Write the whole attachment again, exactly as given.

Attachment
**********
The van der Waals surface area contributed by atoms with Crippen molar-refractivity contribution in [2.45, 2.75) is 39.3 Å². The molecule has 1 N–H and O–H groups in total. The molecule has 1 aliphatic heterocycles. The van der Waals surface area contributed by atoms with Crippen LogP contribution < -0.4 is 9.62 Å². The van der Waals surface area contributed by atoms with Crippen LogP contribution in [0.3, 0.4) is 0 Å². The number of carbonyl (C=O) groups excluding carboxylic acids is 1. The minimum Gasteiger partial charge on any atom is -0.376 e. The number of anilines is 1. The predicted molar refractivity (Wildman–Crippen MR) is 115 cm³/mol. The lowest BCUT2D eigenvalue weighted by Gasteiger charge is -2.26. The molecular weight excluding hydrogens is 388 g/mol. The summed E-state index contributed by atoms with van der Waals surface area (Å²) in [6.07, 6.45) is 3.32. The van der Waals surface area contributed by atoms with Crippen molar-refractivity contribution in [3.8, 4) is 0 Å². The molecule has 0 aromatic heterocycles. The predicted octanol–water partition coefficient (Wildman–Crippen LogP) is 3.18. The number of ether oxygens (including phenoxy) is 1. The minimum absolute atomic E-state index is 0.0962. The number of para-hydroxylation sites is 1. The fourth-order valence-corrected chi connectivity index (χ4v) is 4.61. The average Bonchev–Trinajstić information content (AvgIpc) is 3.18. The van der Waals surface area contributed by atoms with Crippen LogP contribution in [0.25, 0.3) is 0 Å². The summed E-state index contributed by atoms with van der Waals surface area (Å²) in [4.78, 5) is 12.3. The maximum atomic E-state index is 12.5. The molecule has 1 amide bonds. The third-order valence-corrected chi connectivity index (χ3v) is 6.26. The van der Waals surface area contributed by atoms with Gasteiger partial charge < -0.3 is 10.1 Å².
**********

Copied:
The van der Waals surface area contributed by atoms with Crippen molar-refractivity contribution in [2.45, 2.75) is 39.3 Å². The molecule has 1 N–H and O–H groups in total. The molecule has 1 aliphatic heterocycles. The van der Waals surface area contributed by atoms with Crippen LogP contribution < -0.4 is 9.62 Å². The van der Waals surface area contributed by atoms with Crippen LogP contribution in [0.3, 0.4) is 0 Å². The number of carbonyl (C=O) groups excluding carboxylic acids is 1. The minimum Gasteiger partial charge on any atom is -0.376 e. The number of anilines is 1. The predicted molar refractivity (Wildman–Crippen MR) is 115 cm³/mol. The lowest BCUT2D eigenvalue weighted by Gasteiger charge is -2.26. The molecular weight excluding hydrogens is 388 g/mol. The summed E-state index contributed by atoms with van der Waals surface area (Å²) in [6.07, 6.45) is 3.32. The van der Waals surface area contributed by atoms with Crippen molar-refractivity contribution in [3.8, 4) is 0 Å². The molecule has 0 aromatic heterocycles. The predicted octanol–water partition coefficient (Wildman–Crippen LogP) is 3.18. The number of ether oxygens (including phenoxy) is 1. The minimum absolute atomic E-state index is 0.0962. The number of para-hydroxylation sites is 1. The fourth-order valence-corrected chi connectivity index (χ4v) is 4.61. The average Bonchev–Trinajstić information content (AvgIpc) is 3.18. The van der Waals surface area contributed by atoms with Crippen LogP contribution in [0.25, 0.3) is 0 Å². The summed E-state index contributed by atoms with van der Waals surface area (Å²) in [4.78, 5) is 12.3. The maximum atomic E-state index is 12.5. The molecule has 1 amide bonds. The third-order valence-corrected chi connectivity index (χ3v) is 6.26. The van der Waals surface area contributed by atoms with Gasteiger partial charge < -0.3 is 10.1 Å².